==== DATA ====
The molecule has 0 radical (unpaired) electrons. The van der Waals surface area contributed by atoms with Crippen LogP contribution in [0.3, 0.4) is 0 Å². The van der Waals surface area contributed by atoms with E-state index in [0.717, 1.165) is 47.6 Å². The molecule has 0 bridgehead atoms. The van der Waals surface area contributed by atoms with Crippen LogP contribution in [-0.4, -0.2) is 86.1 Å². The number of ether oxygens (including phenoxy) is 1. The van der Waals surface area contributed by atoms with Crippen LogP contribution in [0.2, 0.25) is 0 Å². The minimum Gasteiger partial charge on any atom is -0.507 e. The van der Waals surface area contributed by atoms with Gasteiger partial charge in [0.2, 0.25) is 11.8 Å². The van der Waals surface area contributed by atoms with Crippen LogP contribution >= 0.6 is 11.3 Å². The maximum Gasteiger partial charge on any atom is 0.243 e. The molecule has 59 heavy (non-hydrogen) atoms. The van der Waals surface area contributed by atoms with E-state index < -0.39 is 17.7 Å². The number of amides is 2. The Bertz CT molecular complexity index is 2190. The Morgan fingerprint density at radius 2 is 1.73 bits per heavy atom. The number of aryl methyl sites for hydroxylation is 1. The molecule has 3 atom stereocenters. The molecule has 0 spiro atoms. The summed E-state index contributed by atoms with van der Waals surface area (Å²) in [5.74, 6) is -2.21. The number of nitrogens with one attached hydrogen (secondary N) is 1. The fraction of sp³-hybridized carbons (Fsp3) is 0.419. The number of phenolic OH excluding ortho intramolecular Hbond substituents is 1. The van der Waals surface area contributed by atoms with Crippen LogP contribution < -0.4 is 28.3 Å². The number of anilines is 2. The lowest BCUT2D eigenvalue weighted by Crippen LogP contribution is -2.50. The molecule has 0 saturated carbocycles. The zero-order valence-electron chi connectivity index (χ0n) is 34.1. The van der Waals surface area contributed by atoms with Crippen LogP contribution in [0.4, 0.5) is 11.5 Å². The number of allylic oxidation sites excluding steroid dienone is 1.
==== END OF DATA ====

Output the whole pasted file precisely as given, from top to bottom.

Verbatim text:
The molecule has 0 radical (unpaired) electrons. The van der Waals surface area contributed by atoms with Crippen LogP contribution in [0.3, 0.4) is 0 Å². The van der Waals surface area contributed by atoms with E-state index in [0.717, 1.165) is 47.6 Å². The molecule has 0 bridgehead atoms. The van der Waals surface area contributed by atoms with Crippen LogP contribution in [-0.4, -0.2) is 86.1 Å². The number of ether oxygens (including phenoxy) is 1. The van der Waals surface area contributed by atoms with Crippen LogP contribution in [0.2, 0.25) is 0 Å². The minimum Gasteiger partial charge on any atom is -0.507 e. The van der Waals surface area contributed by atoms with Gasteiger partial charge in [0.2, 0.25) is 11.8 Å². The van der Waals surface area contributed by atoms with Crippen LogP contribution >= 0.6 is 11.3 Å². The maximum Gasteiger partial charge on any atom is 0.243 e. The molecule has 59 heavy (non-hydrogen) atoms. The van der Waals surface area contributed by atoms with E-state index < -0.39 is 17.7 Å². The number of amides is 2. The Bertz CT molecular complexity index is 2190. The Morgan fingerprint density at radius 2 is 1.73 bits per heavy atom. The number of aryl methyl sites for hydroxylation is 1. The molecule has 3 atom stereocenters. The molecule has 0 spiro atoms. The summed E-state index contributed by atoms with van der Waals surface area (Å²) in [5.74, 6) is -2.21. The number of nitrogens with one attached hydrogen (secondary N) is 1. The fraction of sp³-hybridized carbons (Fsp3) is 0.419. The number of phenolic OH excluding ortho intramolecular Hbond substituents is 1. The van der Waals surface area contributed by atoms with Crippen LogP contribution < -0.4 is 28.3 Å². The number of anilines is 2. The lowest BCUT2D eigenvalue weighted by Crippen LogP contribution is -2.50. The molecule has 0 saturated carbocycles. The zero-order valence-electron chi connectivity index (χ0n) is 34.1. The van der Waals surface area contributed by atoms with Crippen LogP contribution in [0.4, 0.5) is 11.5 Å². The number of allylic oxidation sites excluding steroid dienone is 1.